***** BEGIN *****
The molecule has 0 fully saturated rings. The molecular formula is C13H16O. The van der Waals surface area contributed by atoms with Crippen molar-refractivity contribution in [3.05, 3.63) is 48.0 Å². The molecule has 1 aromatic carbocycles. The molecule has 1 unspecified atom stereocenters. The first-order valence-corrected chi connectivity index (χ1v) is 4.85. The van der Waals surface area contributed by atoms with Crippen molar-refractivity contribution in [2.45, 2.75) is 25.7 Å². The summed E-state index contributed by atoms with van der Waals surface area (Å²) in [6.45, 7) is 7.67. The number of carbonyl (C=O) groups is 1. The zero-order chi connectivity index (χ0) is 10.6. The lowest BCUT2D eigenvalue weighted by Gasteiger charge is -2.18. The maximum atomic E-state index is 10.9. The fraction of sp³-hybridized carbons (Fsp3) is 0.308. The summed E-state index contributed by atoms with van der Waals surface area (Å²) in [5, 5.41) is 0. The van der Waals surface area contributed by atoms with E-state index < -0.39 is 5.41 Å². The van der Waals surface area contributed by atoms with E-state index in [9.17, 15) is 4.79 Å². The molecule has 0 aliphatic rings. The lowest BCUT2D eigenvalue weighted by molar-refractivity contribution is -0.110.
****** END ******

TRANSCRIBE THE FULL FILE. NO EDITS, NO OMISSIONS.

The molecule has 0 fully saturated rings. The molecular formula is C13H16O. The van der Waals surface area contributed by atoms with Crippen molar-refractivity contribution in [3.05, 3.63) is 48.0 Å². The molecule has 1 aromatic carbocycles. The molecule has 1 unspecified atom stereocenters. The first-order valence-corrected chi connectivity index (χ1v) is 4.85. The van der Waals surface area contributed by atoms with Crippen molar-refractivity contribution in [2.45, 2.75) is 25.7 Å². The summed E-state index contributed by atoms with van der Waals surface area (Å²) in [6.45, 7) is 7.67. The number of carbonyl (C=O) groups is 1. The zero-order chi connectivity index (χ0) is 10.6. The lowest BCUT2D eigenvalue weighted by Gasteiger charge is -2.18. The maximum atomic E-state index is 10.9. The fraction of sp³-hybridized carbons (Fsp3) is 0.308. The summed E-state index contributed by atoms with van der Waals surface area (Å²) in [5, 5.41) is 0. The van der Waals surface area contributed by atoms with E-state index < -0.39 is 5.41 Å². The van der Waals surface area contributed by atoms with E-state index in [9.17, 15) is 4.79 Å². The molecule has 0 aliphatic rings. The lowest BCUT2D eigenvalue weighted by molar-refractivity contribution is -0.110.